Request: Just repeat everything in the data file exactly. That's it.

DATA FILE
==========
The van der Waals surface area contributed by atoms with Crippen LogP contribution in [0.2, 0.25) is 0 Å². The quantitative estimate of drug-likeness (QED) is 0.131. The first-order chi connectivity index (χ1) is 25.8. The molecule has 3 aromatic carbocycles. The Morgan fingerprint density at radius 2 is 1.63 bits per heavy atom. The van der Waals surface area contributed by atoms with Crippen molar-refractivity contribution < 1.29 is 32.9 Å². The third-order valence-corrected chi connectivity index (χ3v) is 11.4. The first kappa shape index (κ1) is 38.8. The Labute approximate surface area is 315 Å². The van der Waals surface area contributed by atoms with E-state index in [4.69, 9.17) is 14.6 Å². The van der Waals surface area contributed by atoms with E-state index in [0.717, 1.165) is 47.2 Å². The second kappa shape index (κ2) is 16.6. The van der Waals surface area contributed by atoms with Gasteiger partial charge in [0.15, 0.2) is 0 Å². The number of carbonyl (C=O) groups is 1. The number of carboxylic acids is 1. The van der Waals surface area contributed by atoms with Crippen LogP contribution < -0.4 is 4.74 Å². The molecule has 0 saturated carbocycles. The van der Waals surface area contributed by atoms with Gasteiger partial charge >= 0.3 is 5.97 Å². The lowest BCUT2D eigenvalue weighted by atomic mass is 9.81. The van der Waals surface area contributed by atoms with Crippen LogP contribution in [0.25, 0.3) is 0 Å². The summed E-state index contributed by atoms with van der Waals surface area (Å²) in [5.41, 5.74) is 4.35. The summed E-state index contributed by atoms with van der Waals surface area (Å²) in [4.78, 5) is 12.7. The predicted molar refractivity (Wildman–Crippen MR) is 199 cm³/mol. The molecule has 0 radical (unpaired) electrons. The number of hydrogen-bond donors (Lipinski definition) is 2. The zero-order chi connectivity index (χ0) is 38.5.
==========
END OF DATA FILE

The van der Waals surface area contributed by atoms with Crippen LogP contribution in [0.2, 0.25) is 0 Å². The quantitative estimate of drug-likeness (QED) is 0.131. The first-order chi connectivity index (χ1) is 25.8. The molecule has 3 aromatic carbocycles. The Morgan fingerprint density at radius 2 is 1.63 bits per heavy atom. The van der Waals surface area contributed by atoms with Crippen molar-refractivity contribution < 1.29 is 32.9 Å². The third-order valence-corrected chi connectivity index (χ3v) is 11.4. The first kappa shape index (κ1) is 38.8. The Labute approximate surface area is 315 Å². The van der Waals surface area contributed by atoms with E-state index in [4.69, 9.17) is 14.6 Å². The van der Waals surface area contributed by atoms with E-state index in [0.717, 1.165) is 47.2 Å². The second kappa shape index (κ2) is 16.6. The van der Waals surface area contributed by atoms with Gasteiger partial charge in [0.15, 0.2) is 0 Å². The number of carbonyl (C=O) groups is 1. The number of carboxylic acids is 1. The van der Waals surface area contributed by atoms with Crippen LogP contribution < -0.4 is 4.74 Å². The molecule has 0 saturated carbocycles. The van der Waals surface area contributed by atoms with Gasteiger partial charge >= 0.3 is 5.97 Å². The lowest BCUT2D eigenvalue weighted by atomic mass is 9.81. The van der Waals surface area contributed by atoms with Crippen LogP contribution in [0.25, 0.3) is 0 Å². The summed E-state index contributed by atoms with van der Waals surface area (Å²) in [5.41, 5.74) is 4.35. The summed E-state index contributed by atoms with van der Waals surface area (Å²) in [4.78, 5) is 12.7. The predicted molar refractivity (Wildman–Crippen MR) is 199 cm³/mol. The molecule has 0 radical (unpaired) electrons. The number of hydrogen-bond donors (Lipinski definition) is 2. The zero-order chi connectivity index (χ0) is 38.5.